Here come the English Democrats

JERVIS Kaye, defeated in the Woodbridge by-election a couple of weeks ago, is to lead the charge of the English Democrats in the East of England division for the European Parliamentary elections on June 10.

By Graham Dines

JERVIS Kaye, defeated in the Woodbridge by-election a couple of weeks ago, is to lead the charge of the English Democrats in the East of England division for the European Parliamentary elections on June 10.

The Ongar-based party wants to give voters across the six counties of our region an opportunity to show their support for an English Parliament and against European-style regional government.

The English Democrats' intervention could mean that the biggest ballot paper in UK electoral history will be offered to voters in Suffolk, Essex, Norfolk, Cambridgeshire, Bedfordshire and Hertfordshire on June 10.


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Lists are expected to be lodged by the Conservatives, Labour, Liberal Democrats, UK Independence Party, the Greens, British National Party, YourParty.com, the English Democrats, George Galloway's Respect and Unity group, and the Independent Martin Bell. It is believed the Christian Peoples' Alliance, the Socialist Party of Great Britain and the Liberal Party are also considering whether to enter the fray.

Meanwhile, the misery continues for Labour candidates in local government by-elections as the party's vote slumped in last Thursday's batch of contests.

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The Liberal Democrats bounced back from the previous week's disasters to produce gains from the Conservatives in the London borough of Hillingdon and in the Thame division of Oxfordshire county council.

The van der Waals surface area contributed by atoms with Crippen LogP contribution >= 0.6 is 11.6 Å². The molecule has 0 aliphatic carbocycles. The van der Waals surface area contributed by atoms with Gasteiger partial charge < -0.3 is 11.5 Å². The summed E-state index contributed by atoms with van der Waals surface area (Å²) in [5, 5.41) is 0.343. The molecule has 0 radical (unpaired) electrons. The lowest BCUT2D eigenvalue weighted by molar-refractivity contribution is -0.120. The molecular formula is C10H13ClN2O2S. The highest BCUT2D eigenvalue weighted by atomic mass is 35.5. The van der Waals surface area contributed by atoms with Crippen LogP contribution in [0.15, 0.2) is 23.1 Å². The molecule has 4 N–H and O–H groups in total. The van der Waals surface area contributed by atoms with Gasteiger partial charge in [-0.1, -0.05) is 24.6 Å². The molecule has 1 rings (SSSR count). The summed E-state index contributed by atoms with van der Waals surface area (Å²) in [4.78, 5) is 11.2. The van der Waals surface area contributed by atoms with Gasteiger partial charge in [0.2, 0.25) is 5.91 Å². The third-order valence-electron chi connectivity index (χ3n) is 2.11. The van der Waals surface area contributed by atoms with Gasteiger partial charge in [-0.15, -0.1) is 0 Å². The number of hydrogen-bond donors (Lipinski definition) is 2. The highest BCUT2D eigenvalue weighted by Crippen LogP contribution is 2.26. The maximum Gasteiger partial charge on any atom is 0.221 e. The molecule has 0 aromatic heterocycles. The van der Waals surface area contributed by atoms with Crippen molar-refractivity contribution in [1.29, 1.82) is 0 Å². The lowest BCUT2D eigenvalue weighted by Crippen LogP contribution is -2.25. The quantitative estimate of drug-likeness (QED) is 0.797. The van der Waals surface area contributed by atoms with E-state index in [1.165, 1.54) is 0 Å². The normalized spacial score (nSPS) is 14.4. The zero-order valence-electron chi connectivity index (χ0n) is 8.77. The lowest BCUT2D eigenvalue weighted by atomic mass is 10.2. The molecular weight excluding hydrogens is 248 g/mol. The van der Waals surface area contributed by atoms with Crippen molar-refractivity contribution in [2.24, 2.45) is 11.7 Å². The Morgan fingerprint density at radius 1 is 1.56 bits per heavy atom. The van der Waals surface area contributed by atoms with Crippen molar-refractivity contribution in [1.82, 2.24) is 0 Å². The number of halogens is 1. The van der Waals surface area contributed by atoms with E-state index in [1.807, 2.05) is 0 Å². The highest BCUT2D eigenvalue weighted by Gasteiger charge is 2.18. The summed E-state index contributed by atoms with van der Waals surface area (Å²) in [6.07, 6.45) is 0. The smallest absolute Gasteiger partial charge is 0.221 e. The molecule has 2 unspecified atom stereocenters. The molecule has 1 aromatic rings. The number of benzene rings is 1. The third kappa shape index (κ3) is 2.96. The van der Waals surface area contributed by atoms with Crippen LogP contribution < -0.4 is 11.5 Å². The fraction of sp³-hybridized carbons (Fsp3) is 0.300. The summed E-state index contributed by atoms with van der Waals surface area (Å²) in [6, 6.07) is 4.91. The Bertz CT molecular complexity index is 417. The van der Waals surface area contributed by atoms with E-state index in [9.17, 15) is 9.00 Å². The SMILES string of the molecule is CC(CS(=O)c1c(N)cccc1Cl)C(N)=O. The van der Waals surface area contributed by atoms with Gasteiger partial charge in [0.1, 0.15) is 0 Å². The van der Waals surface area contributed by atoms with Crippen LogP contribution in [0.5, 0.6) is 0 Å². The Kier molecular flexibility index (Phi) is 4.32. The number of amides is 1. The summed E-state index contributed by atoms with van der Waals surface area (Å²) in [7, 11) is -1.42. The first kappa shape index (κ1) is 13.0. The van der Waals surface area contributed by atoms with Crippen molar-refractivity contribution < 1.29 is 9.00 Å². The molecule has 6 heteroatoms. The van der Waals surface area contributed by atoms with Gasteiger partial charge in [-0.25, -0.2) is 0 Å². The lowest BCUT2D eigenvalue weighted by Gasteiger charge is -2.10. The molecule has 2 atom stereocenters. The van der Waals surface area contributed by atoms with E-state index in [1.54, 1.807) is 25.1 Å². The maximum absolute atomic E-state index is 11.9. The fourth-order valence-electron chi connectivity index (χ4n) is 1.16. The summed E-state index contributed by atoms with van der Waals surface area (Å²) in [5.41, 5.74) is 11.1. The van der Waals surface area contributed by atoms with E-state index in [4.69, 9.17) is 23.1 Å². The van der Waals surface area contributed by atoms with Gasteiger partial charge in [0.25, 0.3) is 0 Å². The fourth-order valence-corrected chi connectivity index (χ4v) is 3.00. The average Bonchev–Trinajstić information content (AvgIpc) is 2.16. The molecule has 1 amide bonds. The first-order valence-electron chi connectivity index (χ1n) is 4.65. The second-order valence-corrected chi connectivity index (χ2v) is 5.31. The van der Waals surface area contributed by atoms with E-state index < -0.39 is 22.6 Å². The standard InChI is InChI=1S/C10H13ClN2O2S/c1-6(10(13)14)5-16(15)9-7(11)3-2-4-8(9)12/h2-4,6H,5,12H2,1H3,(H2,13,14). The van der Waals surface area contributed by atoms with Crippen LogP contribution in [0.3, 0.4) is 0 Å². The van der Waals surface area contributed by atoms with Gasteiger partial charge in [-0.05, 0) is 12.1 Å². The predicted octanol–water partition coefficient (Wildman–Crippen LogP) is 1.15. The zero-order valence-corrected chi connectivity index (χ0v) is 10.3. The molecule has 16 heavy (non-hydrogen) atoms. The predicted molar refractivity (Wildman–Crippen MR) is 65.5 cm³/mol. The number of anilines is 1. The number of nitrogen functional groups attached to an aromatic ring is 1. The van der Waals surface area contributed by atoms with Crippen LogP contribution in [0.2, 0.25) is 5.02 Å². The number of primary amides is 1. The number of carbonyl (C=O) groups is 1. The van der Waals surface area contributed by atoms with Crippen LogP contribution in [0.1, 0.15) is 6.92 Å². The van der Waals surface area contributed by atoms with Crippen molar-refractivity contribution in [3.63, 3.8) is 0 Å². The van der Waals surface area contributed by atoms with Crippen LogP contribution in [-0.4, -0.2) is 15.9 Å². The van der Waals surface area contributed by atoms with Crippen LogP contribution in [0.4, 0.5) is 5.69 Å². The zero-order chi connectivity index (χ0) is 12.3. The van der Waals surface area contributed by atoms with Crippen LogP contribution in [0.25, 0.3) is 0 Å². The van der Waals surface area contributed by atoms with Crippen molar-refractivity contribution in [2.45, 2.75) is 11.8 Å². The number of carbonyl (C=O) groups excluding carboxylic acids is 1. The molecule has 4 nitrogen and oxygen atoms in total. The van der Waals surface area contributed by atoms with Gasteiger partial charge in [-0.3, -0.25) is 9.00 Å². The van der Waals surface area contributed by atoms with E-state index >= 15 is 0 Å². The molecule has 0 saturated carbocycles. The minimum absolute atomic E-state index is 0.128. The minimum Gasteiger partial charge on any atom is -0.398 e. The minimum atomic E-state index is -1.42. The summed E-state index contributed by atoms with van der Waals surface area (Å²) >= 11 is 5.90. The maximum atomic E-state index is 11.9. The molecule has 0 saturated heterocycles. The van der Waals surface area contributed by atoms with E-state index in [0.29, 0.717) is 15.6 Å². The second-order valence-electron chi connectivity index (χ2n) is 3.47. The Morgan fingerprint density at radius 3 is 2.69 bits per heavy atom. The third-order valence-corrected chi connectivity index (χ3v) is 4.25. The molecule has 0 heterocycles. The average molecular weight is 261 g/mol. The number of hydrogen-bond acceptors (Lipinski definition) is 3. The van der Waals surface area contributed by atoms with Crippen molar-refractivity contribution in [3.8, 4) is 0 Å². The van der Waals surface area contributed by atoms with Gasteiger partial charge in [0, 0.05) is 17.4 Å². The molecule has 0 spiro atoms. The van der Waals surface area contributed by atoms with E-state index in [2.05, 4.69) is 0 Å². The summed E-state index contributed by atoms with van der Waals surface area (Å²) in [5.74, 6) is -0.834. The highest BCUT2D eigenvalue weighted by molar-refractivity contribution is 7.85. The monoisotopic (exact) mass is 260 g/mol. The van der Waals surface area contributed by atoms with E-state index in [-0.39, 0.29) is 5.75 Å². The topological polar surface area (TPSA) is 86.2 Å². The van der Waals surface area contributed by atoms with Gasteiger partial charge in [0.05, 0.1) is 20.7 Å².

But the Tories compensated by winning a Lib Dem seat in South Ribble borough up in Lancashire while in a Derbyshire county council division, Labour slid from a close second to a very poor third.

A projection based on six comparable results last week gives the Tories a 15.8% nationwide lead over Labour and the calculation for May, on the basis of 18 results, gives a 13.5% Conservative margin.

An analysis of party standings in 15 wards where all three of the major parties fought gives projected nationwide figures of Tories 44.9%, Lab 29.9% and Lib Dem 20.3%.

If this is repeated on June 10 and should the Government then recover by as much as it did between the 2000 council polls and the 2001 General Election - and that's a big assumption - that would leave Labour with a margin of barely 2% by May next year which is believed to be the Prime Minister's favoured option.

If Labour does not manage to start clawing back popularity, it could make it too risky for Mr Blair to go to the country then, meaning a General Election in late 2005 or 2006 although the county council elections would still take place on May 5.

COLCHESTER'S Liberal Democrat MP Bob Russell impishly asked Transport Secretary Alistair Darling what form of transport he used to travel to and from Liverpool Street station on April 1 when he launched the new Greater Anglia franchise. The reply from minister of state Tom McNulty was "the car."

As the Transport Department and Liverpool Street are both served by the Circle Line underground, perhaps Mr Darling should have taken the opportunity to discover for himself the appalling time keeping of the Circle Line. If he had, he would have been late for the launch.

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